Many thank yous to Paul Globus for initiating this correspondence and editing it for publication on this website.
The subject of clarinet reeds is awash in theories and assumptions. Some stand up to objective verification while others turn out to be pure hogwash when examined in the light of scientific or quasi-scientific inquiry.
As a service to readers of this Web site, I am initiating a running list of what I am calling assumptions. After each assumption, I weigh in with opinions based on years of in-depth research and study into the nature of clarinet reeds and how we clarinet players use them to give our chosen instrument voice.
After you read and digest the full list, why not write to me with other suggested assumptions that you yourself, or your teachers, friends and colleagues, hold dear? I will do my best to answer those as well.
Assumption 1: New reeds, because they tend to change quite a bit and can quickly become waterlogged, should not be played too much at first.
I agree and I am not alone. The break-in period should be gradual (over several days) so as to rehydrate the dry cane and allow the wood to shift and settle before doing ANY work.
Assumption 2: Most often when reeds do not respond or sound as well as we like, the problem is inherent in the cane itself and cannot be adjusted.
Yes and no. Some manufacturers have a much larger tolerance for variations in their cut than others. Vandoren Rue Lepic reeds, for example, are extremely consistent cut-wise, but the cane varies greatly. In contrast, I used to play Marca reeds many years ago and the cane seemed to be quite consistent but the cut was not. This allowed me to make adjustments in the vamp and make most reeds playable.
Assumption 3: So called “hardness” or “softness” has nothing to do with the cut of the reed and everything to do with the relative stiffness of the material
Depends on the manufacturer. Anyone who has worked on their reeds will tell you that by removing wood in certain areas, such as sanding the flat side, the reed will play softer. Additionally, two reeds with identical geometric properties can play with slightly different strengths. Manufacturers typically deal with issue by having just a few variations on their profile corresponding to generally hard, medium, and soft reeds. They then let properties of the cane determine the rest. For more information on strength, click here.
Assumption 4: Reeds tend to lose reliance (soften) over time.
Not necessarily. It certainly can happen. But if the cane is well sealed, reeds do not tend to soften dramatically. That said, over time reeds can begin to calcify, making them more brittle sounding. The calcification is difficult to avoid because as we play, reeds soak up saliva, a situation that cannot be avoided.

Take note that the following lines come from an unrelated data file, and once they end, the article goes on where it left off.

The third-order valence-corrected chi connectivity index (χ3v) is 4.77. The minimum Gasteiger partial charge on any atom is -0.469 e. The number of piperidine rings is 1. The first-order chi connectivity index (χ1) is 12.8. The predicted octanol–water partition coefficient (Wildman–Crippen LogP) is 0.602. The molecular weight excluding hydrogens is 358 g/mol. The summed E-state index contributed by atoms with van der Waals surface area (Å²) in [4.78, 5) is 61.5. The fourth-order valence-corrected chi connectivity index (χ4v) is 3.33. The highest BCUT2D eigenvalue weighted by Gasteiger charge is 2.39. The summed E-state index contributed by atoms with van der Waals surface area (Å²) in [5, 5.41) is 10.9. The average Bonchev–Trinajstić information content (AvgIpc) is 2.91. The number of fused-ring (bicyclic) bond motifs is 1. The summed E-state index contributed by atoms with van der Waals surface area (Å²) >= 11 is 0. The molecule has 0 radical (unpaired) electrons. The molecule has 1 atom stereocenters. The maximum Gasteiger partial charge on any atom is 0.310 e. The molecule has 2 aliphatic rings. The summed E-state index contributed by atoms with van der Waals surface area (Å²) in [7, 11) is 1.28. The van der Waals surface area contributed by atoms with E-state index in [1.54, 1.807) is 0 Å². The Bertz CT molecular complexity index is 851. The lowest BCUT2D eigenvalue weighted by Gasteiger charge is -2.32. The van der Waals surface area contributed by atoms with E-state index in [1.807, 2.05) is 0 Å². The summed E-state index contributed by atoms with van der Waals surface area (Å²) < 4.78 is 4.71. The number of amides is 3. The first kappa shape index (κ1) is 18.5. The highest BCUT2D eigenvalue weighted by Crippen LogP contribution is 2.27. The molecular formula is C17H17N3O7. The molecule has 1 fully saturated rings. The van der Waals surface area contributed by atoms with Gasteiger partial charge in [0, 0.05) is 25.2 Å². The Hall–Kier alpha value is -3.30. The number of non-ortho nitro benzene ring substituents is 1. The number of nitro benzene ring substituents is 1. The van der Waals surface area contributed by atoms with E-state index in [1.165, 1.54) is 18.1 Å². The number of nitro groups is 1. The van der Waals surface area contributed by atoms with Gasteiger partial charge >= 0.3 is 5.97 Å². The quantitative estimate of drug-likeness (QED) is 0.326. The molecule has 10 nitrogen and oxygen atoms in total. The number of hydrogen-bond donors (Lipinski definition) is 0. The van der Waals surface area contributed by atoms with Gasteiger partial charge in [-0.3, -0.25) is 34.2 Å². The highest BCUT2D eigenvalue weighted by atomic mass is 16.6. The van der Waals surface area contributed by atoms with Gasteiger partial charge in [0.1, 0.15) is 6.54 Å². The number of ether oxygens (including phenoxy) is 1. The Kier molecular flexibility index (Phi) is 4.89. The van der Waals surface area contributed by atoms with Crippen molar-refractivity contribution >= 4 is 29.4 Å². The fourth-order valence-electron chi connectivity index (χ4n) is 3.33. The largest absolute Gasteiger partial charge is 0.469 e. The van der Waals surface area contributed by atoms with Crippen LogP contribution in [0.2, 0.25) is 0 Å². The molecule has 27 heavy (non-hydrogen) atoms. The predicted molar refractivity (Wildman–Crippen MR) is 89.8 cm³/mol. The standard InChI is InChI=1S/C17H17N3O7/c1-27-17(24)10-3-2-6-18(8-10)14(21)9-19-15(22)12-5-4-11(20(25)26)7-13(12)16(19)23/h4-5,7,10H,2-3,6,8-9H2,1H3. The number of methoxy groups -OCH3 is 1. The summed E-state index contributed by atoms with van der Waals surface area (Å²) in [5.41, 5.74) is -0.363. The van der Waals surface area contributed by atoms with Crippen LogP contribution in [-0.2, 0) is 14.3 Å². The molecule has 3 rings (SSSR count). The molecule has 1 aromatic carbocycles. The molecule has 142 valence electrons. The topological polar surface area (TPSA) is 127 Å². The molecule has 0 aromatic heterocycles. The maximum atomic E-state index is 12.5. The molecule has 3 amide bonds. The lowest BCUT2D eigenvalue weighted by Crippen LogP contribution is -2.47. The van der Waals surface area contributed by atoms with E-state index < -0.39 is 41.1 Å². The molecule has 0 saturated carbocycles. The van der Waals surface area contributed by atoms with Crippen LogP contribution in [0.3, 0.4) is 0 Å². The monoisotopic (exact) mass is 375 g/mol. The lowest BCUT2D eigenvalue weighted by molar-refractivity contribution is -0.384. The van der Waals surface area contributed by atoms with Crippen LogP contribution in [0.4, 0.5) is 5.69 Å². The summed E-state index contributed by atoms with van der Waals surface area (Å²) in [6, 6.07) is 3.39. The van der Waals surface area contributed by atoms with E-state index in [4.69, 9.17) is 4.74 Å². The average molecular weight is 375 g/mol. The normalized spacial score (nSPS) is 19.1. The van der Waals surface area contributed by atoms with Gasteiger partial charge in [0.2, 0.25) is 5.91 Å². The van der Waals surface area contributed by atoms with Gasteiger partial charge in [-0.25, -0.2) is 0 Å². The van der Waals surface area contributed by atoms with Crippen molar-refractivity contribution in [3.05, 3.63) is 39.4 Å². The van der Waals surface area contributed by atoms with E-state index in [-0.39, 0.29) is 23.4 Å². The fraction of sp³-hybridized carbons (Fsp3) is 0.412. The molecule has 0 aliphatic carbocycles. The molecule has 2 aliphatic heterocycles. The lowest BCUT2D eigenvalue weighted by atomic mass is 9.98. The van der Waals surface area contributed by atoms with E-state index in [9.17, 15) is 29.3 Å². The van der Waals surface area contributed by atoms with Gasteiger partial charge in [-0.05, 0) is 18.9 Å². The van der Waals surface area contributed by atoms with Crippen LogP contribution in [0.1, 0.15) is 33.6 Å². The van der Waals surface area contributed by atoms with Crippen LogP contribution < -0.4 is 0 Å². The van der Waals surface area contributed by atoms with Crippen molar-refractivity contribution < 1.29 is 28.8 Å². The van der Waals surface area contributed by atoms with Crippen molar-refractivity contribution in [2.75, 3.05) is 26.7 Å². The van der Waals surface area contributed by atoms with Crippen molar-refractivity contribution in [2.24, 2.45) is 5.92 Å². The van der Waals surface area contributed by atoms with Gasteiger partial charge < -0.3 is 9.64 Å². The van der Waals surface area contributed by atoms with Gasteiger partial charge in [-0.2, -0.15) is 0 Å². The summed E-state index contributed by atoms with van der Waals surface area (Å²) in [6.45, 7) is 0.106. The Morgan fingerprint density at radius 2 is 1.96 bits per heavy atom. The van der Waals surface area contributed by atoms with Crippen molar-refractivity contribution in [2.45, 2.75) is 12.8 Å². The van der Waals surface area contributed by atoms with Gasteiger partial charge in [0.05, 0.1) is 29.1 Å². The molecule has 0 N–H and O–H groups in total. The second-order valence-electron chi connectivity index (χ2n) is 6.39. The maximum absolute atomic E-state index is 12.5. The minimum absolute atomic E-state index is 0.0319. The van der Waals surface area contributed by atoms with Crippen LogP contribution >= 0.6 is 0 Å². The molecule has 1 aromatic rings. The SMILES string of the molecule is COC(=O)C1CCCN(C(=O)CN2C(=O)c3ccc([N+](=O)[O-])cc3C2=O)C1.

Assumption 5: The sound and response of a reed will be affected by the room or hall in which it is being played.
This is true. Most players, me included, prefer a softer reed in a dead sounding room and a harder reed in a bright room. Physically, the reed plays the same in both types of rooms. We respond to the aesthetic of the acoustics in the room, which influences our choice of the best reed in a particular playing situation.
Assumption 6: Altitude, weather, humidity, and the acidity in one’s saliva can all have an effect on the performance of a reed.
Yes, most definitely. A reed is a live substance, after all, and is changing all the time. Altitude is a particularly important factor, as any player who has ever gone on tour will tell you. I had the opportunity to perform in La Paz, Bolivia, which is at 13,000 feet above sea level and super dry. I had to dramatically soften my reeds.
Assumption 7: In the practice room, it’s a good idea to switch reeds every 15 or 20 minutes so as to develop flexible chops.
This is a good idea but not only to develop flexible chops. It’s also better for the reed itself in terms of optimizing its playable life. I switch my reeds several times per rehearsal and performance as well. I think that there is a limit to how long a reed should be played in a single session. As you past that limit, the wear and tear on the reed increases exponentially, thus, prematurely ending the playing life of the reed.
Assumption 8: Reeds change radically from day to day.
If reeds are properly hydrated, broken-in and stored, the day to day change will be minimal. The most hostile environment for a reed is while it is being played.
Assumption 9: Reeds that look bad (greenish, misshapen, dusty colored, etc.) right out of the box should be rejected straight away.
Some of the worst-looking reeds often play best (and conversely, some of the best-looking reeds, often play worst). Thus one should never judge a reed on the basis of looks alone.
Assumption 10: If you let reeds dry flat-side up, they never warp.
Warping is the natural swelling of the wood cells when taking on moisture. That’s why a regimented rehydration process is so important. I do prefer a reed-case that has perforations or grooves on the surface to allow the reed to dry evenly. I definitely wipe of as much surface moisture as possible before storage as well.
Assumption 11: A reed’s response can always be improved by moving it around (up and down and sideways) on the mouthpiece facing.
This is to some degree a true statement if only if you modify it thus: A reed’s response can sometimes be improved by moving it around (up and down and sideways) on the mouthpiece facing. This old and reliable trick to find the reed’s “sweet spot” will sometimes do nothing to improve a reed’s response.